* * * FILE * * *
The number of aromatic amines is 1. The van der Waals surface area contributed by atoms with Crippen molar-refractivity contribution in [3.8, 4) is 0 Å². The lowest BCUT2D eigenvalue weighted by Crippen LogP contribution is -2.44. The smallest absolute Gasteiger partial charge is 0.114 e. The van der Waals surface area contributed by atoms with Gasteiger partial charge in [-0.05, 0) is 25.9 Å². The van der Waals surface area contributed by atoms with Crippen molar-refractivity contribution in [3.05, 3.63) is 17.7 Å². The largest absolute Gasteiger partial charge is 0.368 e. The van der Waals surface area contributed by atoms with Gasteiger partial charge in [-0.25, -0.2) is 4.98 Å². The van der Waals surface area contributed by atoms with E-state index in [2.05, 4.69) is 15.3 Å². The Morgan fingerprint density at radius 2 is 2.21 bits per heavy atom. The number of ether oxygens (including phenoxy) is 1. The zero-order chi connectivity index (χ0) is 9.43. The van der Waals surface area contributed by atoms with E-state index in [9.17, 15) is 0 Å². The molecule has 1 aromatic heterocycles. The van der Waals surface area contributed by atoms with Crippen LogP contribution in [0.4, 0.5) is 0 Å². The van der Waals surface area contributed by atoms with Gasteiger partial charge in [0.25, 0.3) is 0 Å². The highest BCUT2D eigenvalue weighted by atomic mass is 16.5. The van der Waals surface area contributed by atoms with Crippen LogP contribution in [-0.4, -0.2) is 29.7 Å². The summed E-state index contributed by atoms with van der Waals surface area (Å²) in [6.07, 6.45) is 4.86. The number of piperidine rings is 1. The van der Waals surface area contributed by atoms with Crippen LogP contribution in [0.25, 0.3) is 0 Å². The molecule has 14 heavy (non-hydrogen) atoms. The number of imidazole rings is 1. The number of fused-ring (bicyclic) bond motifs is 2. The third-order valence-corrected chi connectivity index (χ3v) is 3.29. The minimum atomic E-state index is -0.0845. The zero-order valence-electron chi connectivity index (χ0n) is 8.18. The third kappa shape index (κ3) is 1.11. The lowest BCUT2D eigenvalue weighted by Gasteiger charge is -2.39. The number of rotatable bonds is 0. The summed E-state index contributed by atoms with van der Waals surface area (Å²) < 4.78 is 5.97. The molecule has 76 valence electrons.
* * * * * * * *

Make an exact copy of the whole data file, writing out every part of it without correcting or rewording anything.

The number of aromatic amines is 1. The van der Waals surface area contributed by atoms with Crippen molar-refractivity contribution in [3.8, 4) is 0 Å². The lowest BCUT2D eigenvalue weighted by Crippen LogP contribution is -2.44. The smallest absolute Gasteiger partial charge is 0.114 e. The van der Waals surface area contributed by atoms with Gasteiger partial charge in [-0.05, 0) is 25.9 Å². The van der Waals surface area contributed by atoms with Crippen molar-refractivity contribution in [3.05, 3.63) is 17.7 Å². The largest absolute Gasteiger partial charge is 0.368 e. The van der Waals surface area contributed by atoms with Gasteiger partial charge in [-0.25, -0.2) is 4.98 Å². The van der Waals surface area contributed by atoms with E-state index in [2.05, 4.69) is 15.3 Å². The Morgan fingerprint density at radius 2 is 2.21 bits per heavy atom. The number of ether oxygens (including phenoxy) is 1. The zero-order chi connectivity index (χ0) is 9.43. The van der Waals surface area contributed by atoms with E-state index in [9.17, 15) is 0 Å². The molecule has 1 aromatic heterocycles. The van der Waals surface area contributed by atoms with Crippen LogP contribution in [0.4, 0.5) is 0 Å². The van der Waals surface area contributed by atoms with Gasteiger partial charge in [0.25, 0.3) is 0 Å². The highest BCUT2D eigenvalue weighted by atomic mass is 16.5. The van der Waals surface area contributed by atoms with Crippen LogP contribution in [-0.4, -0.2) is 29.7 Å². The summed E-state index contributed by atoms with van der Waals surface area (Å²) in [6.07, 6.45) is 4.86. The number of piperidine rings is 1. The van der Waals surface area contributed by atoms with Crippen LogP contribution in [0.25, 0.3) is 0 Å². The molecule has 14 heavy (non-hydrogen) atoms. The number of imidazole rings is 1. The number of fused-ring (bicyclic) bond motifs is 2. The third-order valence-corrected chi connectivity index (χ3v) is 3.29. The minimum atomic E-state index is -0.0845. The zero-order valence-electron chi connectivity index (χ0n) is 8.18. The third kappa shape index (κ3) is 1.11. The lowest BCUT2D eigenvalue weighted by Gasteiger charge is -2.39. The number of rotatable bonds is 0. The summed E-state index contributed by atoms with van der Waals surface area (Å²) < 4.78 is 5.97. The molecule has 76 valence electrons.